Cooking in a different time: ‘Downton Abbey’ inspires a delicious look at Edwardian recipes
I was really sick with the flu last month and didn’t have much energy at all. When I finally could make it to the couch, I decided to finally figure out how to download Amazon Prime videos to my Kindle so I would have something to do.
It took like two seconds because all you have to do is click on the “watch” button but how was I to know it was that easy?
Anyway, I had always wanted to see the PBS series Downton Abbey because I love those Masterpiece Theatre English costume dramas. I’m still on the first season and wondering if Lady Mary is ever going to get around to saying yes to Matthew, the entitled heir to Downtown Abbey but I also love the busy kitchen and elegant dining room scenes—did you know that women were not allowed to serve food to the aristocrats, it was definitely a man’s job but we were allowed to cook it.
Now that I’m better, I’m interested in trying some of the recipes from “Edwardian Cooking: 80 Recipes Inspired by Downton Abbey’s Elegant Meals” by Larry Edwards (Arcade Publishing $19.95) with its anecdotes about the foods served at that time and recipes updated for our modern kitchens.
Those Edwardians knew how to eat and the book contains recipes for Edwardian Leg of Lamb, Lobster Pudding, Oyster Roll, Leek Pie, Downton Pheasant Casserole, Lemon Creme Soufflé, Raspberries in Sherry Sabayon Sauce, Stilton Chowder, Queen Victoria Rice Pudding and Downton Abbey Honey Cake. There was one for asparagus in a cider sauce that sounded very Southwest Michigan to me so I thought I would include it as well as another that seems so very British and of that time.
Asparagus in Cider Sauce
1 pound asparagus, trimmed if necessary
1 tablespoon butter
2 teaspoons flour
1 teaspoon salt
1/4 teaspoon ground black pepper
1/8 teaspoon ground nutmeg
1/3 cup cider vinegar
2/3 cup heavy cream
1/4 teaspoon lemon juice
In a large saute pan, bring a few inches of water to a boil. Add the asparagus and cook 10 minutes or until tender, depending on the size. Drain the asparagus and set it aside. Discard the cooking liquid.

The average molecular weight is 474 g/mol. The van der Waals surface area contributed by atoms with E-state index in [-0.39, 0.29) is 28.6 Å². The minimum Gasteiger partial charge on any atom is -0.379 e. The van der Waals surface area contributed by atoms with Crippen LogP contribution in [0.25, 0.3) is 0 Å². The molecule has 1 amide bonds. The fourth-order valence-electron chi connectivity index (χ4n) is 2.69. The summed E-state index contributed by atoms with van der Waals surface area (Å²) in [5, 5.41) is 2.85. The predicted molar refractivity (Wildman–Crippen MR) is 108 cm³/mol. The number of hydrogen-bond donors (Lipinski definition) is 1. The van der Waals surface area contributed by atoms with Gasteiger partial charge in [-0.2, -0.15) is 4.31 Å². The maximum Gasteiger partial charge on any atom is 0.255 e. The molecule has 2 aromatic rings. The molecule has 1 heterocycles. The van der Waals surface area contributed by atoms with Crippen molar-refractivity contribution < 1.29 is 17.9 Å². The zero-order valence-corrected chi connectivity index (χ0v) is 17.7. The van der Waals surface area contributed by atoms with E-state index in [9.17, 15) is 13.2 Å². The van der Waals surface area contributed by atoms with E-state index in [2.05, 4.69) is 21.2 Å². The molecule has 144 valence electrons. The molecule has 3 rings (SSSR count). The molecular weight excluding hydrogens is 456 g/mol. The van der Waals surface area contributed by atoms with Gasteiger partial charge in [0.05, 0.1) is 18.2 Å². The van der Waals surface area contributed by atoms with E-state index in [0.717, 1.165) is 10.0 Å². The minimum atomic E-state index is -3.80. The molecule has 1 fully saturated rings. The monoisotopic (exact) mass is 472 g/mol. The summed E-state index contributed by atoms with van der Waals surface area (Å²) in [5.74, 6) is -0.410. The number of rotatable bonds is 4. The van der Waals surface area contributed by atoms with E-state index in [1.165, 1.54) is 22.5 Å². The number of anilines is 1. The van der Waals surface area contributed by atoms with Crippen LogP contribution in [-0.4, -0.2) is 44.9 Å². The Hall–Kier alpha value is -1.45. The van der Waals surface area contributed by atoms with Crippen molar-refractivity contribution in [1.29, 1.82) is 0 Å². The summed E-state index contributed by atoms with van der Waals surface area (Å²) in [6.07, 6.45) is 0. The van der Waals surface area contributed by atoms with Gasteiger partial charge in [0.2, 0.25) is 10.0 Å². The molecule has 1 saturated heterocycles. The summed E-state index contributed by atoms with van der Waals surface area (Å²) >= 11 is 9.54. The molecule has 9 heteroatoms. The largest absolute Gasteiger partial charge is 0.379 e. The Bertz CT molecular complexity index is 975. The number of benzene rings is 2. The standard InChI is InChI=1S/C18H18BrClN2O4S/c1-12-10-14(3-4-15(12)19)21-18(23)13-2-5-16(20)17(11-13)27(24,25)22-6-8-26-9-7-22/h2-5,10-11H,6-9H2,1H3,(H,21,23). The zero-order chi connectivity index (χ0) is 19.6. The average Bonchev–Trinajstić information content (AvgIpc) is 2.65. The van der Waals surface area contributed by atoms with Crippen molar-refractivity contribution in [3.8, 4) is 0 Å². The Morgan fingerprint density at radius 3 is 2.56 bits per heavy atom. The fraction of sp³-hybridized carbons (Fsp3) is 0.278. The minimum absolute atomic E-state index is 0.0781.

In a small saucepan, melt the butter over medium heat. Stir in the flour, salt, black pepper and nutmeg until well combined. This is what is referred to as a seasoned roux (thickener).
Whisk the cider vinegar and whipping cream into the saucepan and whisk until the sauce begins to simmer. Reduce the heat to low and cook 5 minutes.
Stir in the lemon juice. Place the asparagus on a serving platter. Drape the sauce over the asparagus and serve.
Downton Abbey Honey Cake
2 eggs, separated
½ cup sugar
½ cup vegetable oil
½ cup honey
1-1/2 tablespoons very strong black coffee (espresso is fine)
2 cups flour
1-1/4 teaspoon baking powder
½ teaspoon baking soda
1/2 teaspoon ground cinnamon
¼ teaspoon ground cardamom
¼ teaspoon ground cloves
1 tablespoon finely grated orange zest
¼ cup raisins
¼ cup minced dried apricots
¼ cup minced walnuts
Preheat oven to 350 F. Line bottom of 9 x 5 loaf pan with parchment paper.
In a mixer with a paddle attachment, beat egg yolks and sugar until light and pale and then beat in the oil, honey and strong black coffee.
In a medium bowl, whisk together the flour, baking powder, baking soda and all spices.
With the mixer on a low speed, gradually add the dry ingredients just until a batter forms.
In a medium bowl, whisk egg whites until peaks form. Fold one third of the egg whites into the batter and then fold the remaining whites into the batter along with the orange zest, raisins, dried apricots and walnuts.
Spoon the mixture into the prepared pan and even out.
Place the cake into the oven and bake 75 minutes or until the sides break away from the pan.
Remove cake from the oven and let cool in the pan 10 minutes.
Remove the cake from the pan and cool on a rack until ready to slice and serve.